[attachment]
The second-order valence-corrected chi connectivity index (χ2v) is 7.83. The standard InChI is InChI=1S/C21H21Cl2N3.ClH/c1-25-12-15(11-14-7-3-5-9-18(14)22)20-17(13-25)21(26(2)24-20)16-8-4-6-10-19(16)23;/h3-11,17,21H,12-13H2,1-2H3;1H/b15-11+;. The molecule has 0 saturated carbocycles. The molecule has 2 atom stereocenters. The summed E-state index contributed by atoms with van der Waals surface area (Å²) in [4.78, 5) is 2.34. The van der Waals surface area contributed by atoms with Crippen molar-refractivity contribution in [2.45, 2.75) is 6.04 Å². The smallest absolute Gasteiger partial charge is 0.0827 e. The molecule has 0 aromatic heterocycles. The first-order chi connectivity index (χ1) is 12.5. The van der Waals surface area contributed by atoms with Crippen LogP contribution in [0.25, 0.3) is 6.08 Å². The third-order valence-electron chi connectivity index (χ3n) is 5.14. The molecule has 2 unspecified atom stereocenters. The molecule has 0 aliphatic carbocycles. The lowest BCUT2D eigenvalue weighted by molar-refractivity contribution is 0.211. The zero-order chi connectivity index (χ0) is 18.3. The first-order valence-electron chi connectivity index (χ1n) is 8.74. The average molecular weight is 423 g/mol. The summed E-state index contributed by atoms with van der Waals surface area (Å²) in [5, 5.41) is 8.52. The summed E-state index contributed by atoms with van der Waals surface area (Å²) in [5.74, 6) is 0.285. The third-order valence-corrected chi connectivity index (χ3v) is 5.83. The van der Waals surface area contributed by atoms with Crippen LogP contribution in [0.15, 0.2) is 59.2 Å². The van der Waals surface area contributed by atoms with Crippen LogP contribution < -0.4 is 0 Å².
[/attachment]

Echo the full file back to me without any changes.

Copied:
The second-order valence-corrected chi connectivity index (χ2v) is 7.83. The standard InChI is InChI=1S/C21H21Cl2N3.ClH/c1-25-12-15(11-14-7-3-5-9-18(14)22)20-17(13-25)21(26(2)24-20)16-8-4-6-10-19(16)23;/h3-11,17,21H,12-13H2,1-2H3;1H/b15-11+;. The molecule has 0 saturated carbocycles. The molecule has 2 atom stereocenters. The summed E-state index contributed by atoms with van der Waals surface area (Å²) in [4.78, 5) is 2.34. The van der Waals surface area contributed by atoms with Crippen molar-refractivity contribution in [2.45, 2.75) is 6.04 Å². The smallest absolute Gasteiger partial charge is 0.0827 e. The molecule has 0 aromatic heterocycles. The first-order chi connectivity index (χ1) is 12.5. The van der Waals surface area contributed by atoms with Crippen LogP contribution in [0.25, 0.3) is 6.08 Å². The third-order valence-electron chi connectivity index (χ3n) is 5.14. The molecule has 2 unspecified atom stereocenters. The molecule has 0 aliphatic carbocycles. The lowest BCUT2D eigenvalue weighted by molar-refractivity contribution is 0.211. The zero-order chi connectivity index (χ0) is 18.3. The first-order valence-electron chi connectivity index (χ1n) is 8.74. The average molecular weight is 423 g/mol. The summed E-state index contributed by atoms with van der Waals surface area (Å²) in [5, 5.41) is 8.52. The summed E-state index contributed by atoms with van der Waals surface area (Å²) in [5.74, 6) is 0.285. The third-order valence-corrected chi connectivity index (χ3v) is 5.83. The van der Waals surface area contributed by atoms with Crippen LogP contribution in [0.15, 0.2) is 59.2 Å². The van der Waals surface area contributed by atoms with Crippen LogP contribution < -0.4 is 0 Å².